Recognised as a "Spa City" since the 1930s, Budapest is the only capital city in our network that is also a spa centre; for centuries, a fashionable place for the celebrities of the day. Even in Roman times, with 14 private and public bath houses, it was a centre rivalled only by Rome itself in terms of bathing facilities.
Today, baths, lidos, beaches and spa hotels use the plentiful thermal waters, which flow at a rate of 70 million litres per day from 123 natural hot springs and bore holes at temperatures ranging from 21ºC to 78 ºC, all with different properties and therapeutic benefits. Visitors shouldn't miss iconic facilities like the world famous Gellért baths, the Szèchenyi baths, the Rudas and Király baths (both authentic Turkish ones) or the Palatinus Baths.
The second significant period came with the Turkish occupation (1541-1686). Many municipal buildings were erected over the springs of medicinal waters; the bath of Aga, called the Muddy bath, at the place of present Gellert Bath, Kücsük ilidzsaszit at the place of present Rác Bath and the Direkli ilidzsaszit at the place of present Rudas Bath. Some of the baths and hamans from that time are still in use today.
The third period falls into the first half of the 1700’s, the age of Enlightenment, when the first studies were completed about the benefits of the hot springs of Buda. In 1762, under the reign of Maria Theresa, it was decreed that mineral waters should “be analyzed and registered at the expense of the Treasury”.
At the beginning of the 1930’s, the world recognized Budapest as the place with the greatest greatest number of healing thermal spring waters, granting the capital with the title of “Spa City”,
In 1937, at the instigation of the Budapest Spa City Society, the first International Congress of Balneology took place here.
The Széchenyi Thermal Bath is one of the largest spa complexes in Europe. It's also the first thermal bath of Pest, built in 1913. It owes its existence to Vilmos Zsigmondy, a mining engineer. On his initiative, some successful deep borings were performed in the City Park, where later, in 1881 already an Artesian bath operated.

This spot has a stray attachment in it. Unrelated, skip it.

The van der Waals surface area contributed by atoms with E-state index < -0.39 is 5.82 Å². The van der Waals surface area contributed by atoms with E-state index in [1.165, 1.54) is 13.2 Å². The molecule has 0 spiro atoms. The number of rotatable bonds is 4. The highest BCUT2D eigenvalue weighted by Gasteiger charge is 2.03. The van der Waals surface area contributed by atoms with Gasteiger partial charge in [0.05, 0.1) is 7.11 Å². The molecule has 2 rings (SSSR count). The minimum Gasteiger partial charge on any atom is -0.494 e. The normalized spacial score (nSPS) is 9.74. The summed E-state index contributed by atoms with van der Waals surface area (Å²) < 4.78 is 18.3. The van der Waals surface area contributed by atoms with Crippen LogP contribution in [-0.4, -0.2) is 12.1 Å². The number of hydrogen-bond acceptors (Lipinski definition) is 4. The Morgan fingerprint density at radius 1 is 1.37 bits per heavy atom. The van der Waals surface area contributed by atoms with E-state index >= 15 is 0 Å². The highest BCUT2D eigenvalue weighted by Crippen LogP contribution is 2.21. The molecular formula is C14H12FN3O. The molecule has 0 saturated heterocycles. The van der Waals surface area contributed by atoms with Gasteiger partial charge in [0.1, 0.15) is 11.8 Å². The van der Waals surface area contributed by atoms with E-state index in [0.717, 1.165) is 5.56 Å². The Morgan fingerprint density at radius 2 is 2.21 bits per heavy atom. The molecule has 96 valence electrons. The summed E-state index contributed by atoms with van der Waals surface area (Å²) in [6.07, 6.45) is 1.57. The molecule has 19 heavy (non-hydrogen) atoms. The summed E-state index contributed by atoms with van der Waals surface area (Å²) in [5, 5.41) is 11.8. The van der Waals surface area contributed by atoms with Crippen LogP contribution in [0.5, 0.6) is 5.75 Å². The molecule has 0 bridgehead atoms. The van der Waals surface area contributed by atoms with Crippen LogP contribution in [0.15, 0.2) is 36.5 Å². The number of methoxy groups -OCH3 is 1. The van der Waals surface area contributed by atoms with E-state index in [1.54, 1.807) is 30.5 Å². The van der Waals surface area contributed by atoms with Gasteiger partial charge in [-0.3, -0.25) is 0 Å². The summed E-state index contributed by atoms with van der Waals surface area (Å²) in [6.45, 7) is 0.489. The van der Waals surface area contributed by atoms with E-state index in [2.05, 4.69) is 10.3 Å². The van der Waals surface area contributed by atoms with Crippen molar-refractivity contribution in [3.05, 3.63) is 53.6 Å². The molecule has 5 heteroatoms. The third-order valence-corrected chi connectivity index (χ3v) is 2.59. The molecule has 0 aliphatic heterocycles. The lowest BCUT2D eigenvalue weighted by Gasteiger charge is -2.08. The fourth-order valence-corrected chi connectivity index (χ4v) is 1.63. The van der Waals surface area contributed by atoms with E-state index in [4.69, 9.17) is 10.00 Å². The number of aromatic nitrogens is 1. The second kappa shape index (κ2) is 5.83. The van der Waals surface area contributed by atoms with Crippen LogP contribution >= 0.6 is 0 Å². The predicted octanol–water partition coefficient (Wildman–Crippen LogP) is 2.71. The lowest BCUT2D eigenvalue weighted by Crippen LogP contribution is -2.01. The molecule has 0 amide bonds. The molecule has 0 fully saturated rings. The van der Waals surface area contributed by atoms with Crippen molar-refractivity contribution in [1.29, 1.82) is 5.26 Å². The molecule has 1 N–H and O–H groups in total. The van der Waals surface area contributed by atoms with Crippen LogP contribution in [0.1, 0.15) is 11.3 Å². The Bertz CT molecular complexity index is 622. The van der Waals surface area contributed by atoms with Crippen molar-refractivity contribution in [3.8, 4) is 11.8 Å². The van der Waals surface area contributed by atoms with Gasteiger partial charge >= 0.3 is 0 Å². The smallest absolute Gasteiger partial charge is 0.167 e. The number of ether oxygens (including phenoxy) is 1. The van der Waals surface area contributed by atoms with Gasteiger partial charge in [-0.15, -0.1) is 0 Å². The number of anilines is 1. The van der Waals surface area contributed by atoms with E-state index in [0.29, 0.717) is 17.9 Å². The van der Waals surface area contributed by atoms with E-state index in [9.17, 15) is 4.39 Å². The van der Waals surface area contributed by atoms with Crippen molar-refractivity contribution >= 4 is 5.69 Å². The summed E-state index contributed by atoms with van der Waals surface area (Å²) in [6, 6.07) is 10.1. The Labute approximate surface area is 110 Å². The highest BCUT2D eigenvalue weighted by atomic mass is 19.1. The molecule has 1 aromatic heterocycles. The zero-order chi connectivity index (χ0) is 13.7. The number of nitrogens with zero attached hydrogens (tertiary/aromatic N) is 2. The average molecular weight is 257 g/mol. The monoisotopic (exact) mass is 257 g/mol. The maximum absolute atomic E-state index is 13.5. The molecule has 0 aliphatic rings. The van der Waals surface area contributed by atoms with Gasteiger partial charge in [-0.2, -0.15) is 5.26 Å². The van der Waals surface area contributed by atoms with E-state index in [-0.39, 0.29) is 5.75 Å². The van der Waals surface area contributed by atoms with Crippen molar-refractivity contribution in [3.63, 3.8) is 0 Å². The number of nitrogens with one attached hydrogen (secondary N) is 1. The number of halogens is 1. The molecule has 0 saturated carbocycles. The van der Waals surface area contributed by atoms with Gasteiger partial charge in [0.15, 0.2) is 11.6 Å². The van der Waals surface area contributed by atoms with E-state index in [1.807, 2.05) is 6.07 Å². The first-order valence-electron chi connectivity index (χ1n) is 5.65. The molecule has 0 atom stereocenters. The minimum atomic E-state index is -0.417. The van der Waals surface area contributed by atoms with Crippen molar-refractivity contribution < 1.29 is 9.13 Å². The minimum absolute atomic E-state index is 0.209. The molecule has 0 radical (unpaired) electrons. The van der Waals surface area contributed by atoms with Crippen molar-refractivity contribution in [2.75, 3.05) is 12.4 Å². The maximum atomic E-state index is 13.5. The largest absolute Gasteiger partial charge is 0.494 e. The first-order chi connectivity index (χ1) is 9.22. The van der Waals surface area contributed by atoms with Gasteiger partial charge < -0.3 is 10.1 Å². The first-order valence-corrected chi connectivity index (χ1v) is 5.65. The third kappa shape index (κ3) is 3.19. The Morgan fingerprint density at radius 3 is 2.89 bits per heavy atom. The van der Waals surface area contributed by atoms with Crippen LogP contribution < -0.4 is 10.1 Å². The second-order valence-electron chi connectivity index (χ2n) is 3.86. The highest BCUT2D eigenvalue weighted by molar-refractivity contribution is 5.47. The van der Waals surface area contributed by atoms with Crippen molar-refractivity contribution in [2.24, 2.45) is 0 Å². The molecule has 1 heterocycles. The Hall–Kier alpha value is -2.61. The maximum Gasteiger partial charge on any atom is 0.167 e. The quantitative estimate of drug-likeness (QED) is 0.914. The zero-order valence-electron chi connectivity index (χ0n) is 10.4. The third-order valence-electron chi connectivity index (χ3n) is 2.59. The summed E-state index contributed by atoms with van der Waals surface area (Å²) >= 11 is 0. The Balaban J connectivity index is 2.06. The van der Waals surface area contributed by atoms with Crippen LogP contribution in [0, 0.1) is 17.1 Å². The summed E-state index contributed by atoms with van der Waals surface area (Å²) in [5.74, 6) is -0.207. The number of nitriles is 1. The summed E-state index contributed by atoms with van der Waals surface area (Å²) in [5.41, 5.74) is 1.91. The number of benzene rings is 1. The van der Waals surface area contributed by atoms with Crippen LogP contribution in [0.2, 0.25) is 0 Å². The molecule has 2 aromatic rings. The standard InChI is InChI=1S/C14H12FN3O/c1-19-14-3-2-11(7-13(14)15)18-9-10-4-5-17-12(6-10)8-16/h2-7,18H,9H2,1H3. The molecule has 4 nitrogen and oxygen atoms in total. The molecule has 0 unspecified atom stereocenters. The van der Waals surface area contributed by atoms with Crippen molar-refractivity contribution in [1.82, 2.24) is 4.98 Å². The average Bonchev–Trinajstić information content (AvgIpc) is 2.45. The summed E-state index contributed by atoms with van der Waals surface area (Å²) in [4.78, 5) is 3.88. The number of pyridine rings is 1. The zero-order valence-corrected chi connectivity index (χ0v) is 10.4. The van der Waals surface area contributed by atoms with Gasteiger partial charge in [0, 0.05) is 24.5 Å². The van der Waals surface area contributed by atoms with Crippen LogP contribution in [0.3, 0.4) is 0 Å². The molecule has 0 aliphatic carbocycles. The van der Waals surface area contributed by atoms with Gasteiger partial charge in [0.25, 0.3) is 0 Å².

The baths are supplied by the Saint Stephen Well Nr.II, whose water are rich in calcium, magnesium, hydro-carbonates, also containing sodium and sulphate and with a significant content in fluoride and metaboric acid. They are mainly used to treat arthritis and other locomotor disorders, as well and in rehabilitation thraumathology treatments.
The complex is also house to a famous buvette, flowing water rich in calcium, magnesium, hydro-carbonate, chloride, sulphate, also containing alcalics and a substantial amount of fluoride. Drinking cures here are indicated for gastric and metabolism disorders as well as a remedy for certain gall-bladder ailments.
Perhaps the most famous in Budapest, with its iconic Art Nouveau hotel, the imposing Gellért Thermal Bath was built in 1918. Further facilites and expansion were built in the following years, including the wave pool and the efervescent bath. The first records for the "miraculous" springs can be traced back to the 15th century, and in the 18th it was known as Sárosfürdő ("Mud bath") because of the abundant fine silt depositted at the bottom of the pools harnessing the springs.
Gellért hot mineral waters contain calcium, magnesium and hydrogen-carbonate as well as sulphate-chloride, also containing sodium and with a significant content of fluoride ions. They are indicated for rheumatic diseases, including hernias and athritis as well as neuralgias, vasoconstriction, circulatory conditions, Inhalation are also used to treat respiratory problems.